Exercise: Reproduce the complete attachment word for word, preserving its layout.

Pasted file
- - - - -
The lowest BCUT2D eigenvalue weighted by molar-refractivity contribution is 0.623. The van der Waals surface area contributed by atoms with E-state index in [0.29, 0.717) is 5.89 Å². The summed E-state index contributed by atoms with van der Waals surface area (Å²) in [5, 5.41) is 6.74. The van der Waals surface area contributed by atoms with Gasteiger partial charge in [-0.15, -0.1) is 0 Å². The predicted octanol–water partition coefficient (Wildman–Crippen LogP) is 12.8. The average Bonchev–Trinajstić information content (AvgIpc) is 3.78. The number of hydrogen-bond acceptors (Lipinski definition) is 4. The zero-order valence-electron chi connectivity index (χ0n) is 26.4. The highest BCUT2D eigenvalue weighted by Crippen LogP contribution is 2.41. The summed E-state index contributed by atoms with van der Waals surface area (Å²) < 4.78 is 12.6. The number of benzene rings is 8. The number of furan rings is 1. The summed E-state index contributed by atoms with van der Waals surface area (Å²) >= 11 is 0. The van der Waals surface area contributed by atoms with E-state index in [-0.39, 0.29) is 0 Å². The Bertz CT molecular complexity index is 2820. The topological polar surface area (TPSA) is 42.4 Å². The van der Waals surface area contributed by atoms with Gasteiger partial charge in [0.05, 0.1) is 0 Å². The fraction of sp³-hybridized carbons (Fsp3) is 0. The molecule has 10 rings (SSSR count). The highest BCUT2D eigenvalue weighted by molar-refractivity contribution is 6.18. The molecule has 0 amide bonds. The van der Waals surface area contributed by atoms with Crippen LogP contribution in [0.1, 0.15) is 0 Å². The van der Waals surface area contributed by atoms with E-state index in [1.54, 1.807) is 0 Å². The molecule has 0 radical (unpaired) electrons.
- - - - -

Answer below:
The lowest BCUT2D eigenvalue weighted by molar-refractivity contribution is 0.623. The van der Waals surface area contributed by atoms with E-state index in [0.29, 0.717) is 5.89 Å². The summed E-state index contributed by atoms with van der Waals surface area (Å²) in [5, 5.41) is 6.74. The van der Waals surface area contributed by atoms with Gasteiger partial charge in [-0.15, -0.1) is 0 Å². The predicted octanol–water partition coefficient (Wildman–Crippen LogP) is 12.8. The average Bonchev–Trinajstić information content (AvgIpc) is 3.78. The number of hydrogen-bond acceptors (Lipinski definition) is 4. The zero-order valence-electron chi connectivity index (χ0n) is 26.4. The highest BCUT2D eigenvalue weighted by Crippen LogP contribution is 2.41. The summed E-state index contributed by atoms with van der Waals surface area (Å²) < 4.78 is 12.6. The number of benzene rings is 8. The number of furan rings is 1. The summed E-state index contributed by atoms with van der Waals surface area (Å²) >= 11 is 0. The van der Waals surface area contributed by atoms with E-state index in [-0.39, 0.29) is 0 Å². The Bertz CT molecular complexity index is 2820. The topological polar surface area (TPSA) is 42.4 Å². The van der Waals surface area contributed by atoms with Gasteiger partial charge in [0.05, 0.1) is 0 Å². The fraction of sp³-hybridized carbons (Fsp3) is 0. The molecule has 10 rings (SSSR count). The highest BCUT2D eigenvalue weighted by molar-refractivity contribution is 6.18. The molecule has 0 amide bonds. The van der Waals surface area contributed by atoms with Crippen LogP contribution in [0.1, 0.15) is 0 Å². The van der Waals surface area contributed by atoms with E-state index in [1.54, 1.807) is 0 Å². The molecule has 0 radical (unpaired) electrons.